5 marketing strategies that work even in uncertain times

Opinions of contributing entrepreneurs are their own.

The startup world is in disarray as I write this, and the economic outlook isn’t great. Many companies are conducting mass layoffs, scaling back initiatives and rethinking their entire approach to sales and marketing. It won’t always be like this – it’s a cycle – but that doesn’t make it much easier as you go through it. The big question every marketer seems to have is “What can we do?”

Start with these five startup marketing moves. They make a great foundation for any marketing strategy, even in the best of times, but they are especially prudent in the worst of times. Implement these, and when the cycle comes around again, you might be head and shoulders above your competitors.

Related: 5 marketing mistakes startups must avoid to survive

1. Talk to your customers!

When in doubt, talk to your customers. What are they going through, what do they need and what do they expect to happen in the next three, six, 12 months? What’s bothering them may be news to you, and what’s bothering you may not matter at all. Here are a few questions to get the conversation started:

  • How are things now compared to this time a year ago?

  • Do you want to spend more, less or about the same in this area?

  • What is your biggest challenge right now?

  • What do you think will be the biggest challenge six months from now? 12?

  • Why should you buy this thing or upgrade your account?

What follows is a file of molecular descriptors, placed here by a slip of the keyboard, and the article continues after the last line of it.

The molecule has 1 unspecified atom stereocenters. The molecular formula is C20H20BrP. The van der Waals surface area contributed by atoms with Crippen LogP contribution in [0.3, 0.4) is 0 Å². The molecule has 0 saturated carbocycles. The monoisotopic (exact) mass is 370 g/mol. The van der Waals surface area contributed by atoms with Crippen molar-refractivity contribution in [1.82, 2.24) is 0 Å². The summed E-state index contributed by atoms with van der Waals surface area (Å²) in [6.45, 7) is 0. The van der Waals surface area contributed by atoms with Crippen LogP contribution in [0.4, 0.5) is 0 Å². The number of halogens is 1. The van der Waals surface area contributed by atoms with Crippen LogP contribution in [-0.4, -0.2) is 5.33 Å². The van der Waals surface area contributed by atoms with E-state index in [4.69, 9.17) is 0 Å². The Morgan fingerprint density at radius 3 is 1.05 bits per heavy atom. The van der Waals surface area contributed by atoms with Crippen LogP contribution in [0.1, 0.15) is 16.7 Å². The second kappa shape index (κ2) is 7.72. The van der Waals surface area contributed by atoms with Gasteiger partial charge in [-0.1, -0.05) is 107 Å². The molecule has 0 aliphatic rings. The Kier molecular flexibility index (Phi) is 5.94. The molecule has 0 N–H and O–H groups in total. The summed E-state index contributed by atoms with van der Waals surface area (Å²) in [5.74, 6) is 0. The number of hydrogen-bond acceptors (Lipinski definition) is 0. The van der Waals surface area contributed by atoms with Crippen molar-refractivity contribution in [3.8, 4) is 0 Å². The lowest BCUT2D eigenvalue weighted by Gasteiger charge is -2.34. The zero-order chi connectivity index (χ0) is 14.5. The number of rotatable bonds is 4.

• What would stop you from spending money on this?

  • What do we do that you particularly like? You do not do that?

Use these customer interviews to shape your marketing.

2. Create frictionless shopping experiences

The best customer experiences remove everything that gets in the way between the customer and making a purchase. “Frictionless” is always a good target, but in uncertain times like these, you need to look for exaggerated ways to eliminate friction.

A few ideas to get your gears spinning:

  • Build a migration tool that allows customers to transfer their data from competitors to you.

  • Offer something incredible for free or at a huge discount to get people in – your lowest plan, onboarding, shipping, a managed service, etc. Hubspot did this incredibly well during the Covid-19 pandemic.

  • Show the product or price and put control in the hands of the buyer.

  • Do the work for clients: create templates, packs, widgets, or anything that would normally require them to invest time and energy.

This allows you to turn a dismal landscape into a great opportunity for both you and your clients.

Related: 7 Free Steps to Getting Your Bootstrapped Startup to Market

3. Communicate clearly and consistently

The companies that attend are the ones that are remembered. Especially in times of uncertainty, volatility and crisis. The caveat is that you can’t just repeat what everyone else is saying. You must lead.

Take a position on a topic, elaborate your positioning and messaging, and communicate it. If there’s so much volatility that you don’t know your position yet or don’t have the data to make a decision, share it. Notify people. Become the go-to brand or opinion leader. When all eyes are on you, you create significant leverage for your sales and marketing.